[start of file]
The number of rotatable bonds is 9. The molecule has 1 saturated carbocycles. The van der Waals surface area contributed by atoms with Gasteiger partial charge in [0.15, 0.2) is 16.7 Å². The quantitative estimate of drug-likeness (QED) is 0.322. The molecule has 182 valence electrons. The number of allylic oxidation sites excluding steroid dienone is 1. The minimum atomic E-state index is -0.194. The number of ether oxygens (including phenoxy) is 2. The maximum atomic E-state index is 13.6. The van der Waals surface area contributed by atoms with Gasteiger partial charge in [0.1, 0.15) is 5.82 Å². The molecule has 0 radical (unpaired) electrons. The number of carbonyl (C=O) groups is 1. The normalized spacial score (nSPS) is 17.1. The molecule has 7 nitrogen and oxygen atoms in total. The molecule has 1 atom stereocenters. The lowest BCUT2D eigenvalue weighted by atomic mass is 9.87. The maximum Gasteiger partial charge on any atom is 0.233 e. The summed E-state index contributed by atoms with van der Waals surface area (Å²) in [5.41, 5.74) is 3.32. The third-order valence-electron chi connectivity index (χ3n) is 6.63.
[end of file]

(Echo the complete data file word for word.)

The number of rotatable bonds is 9. The molecule has 1 saturated carbocycles. The van der Waals surface area contributed by atoms with Gasteiger partial charge in [0.15, 0.2) is 16.7 Å². The quantitative estimate of drug-likeness (QED) is 0.322. The molecule has 182 valence electrons. The number of allylic oxidation sites excluding steroid dienone is 1. The minimum atomic E-state index is -0.194. The number of ether oxygens (including phenoxy) is 2. The maximum atomic E-state index is 13.6. The van der Waals surface area contributed by atoms with Gasteiger partial charge in [0.1, 0.15) is 5.82 Å². The molecule has 0 radical (unpaired) electrons. The number of carbonyl (C=O) groups is 1. The normalized spacial score (nSPS) is 17.1. The molecule has 7 nitrogen and oxygen atoms in total. The molecule has 1 atom stereocenters. The lowest BCUT2D eigenvalue weighted by atomic mass is 9.87. The maximum Gasteiger partial charge on any atom is 0.233 e. The summed E-state index contributed by atoms with van der Waals surface area (Å²) in [5.41, 5.74) is 3.32. The third-order valence-electron chi connectivity index (χ3n) is 6.63.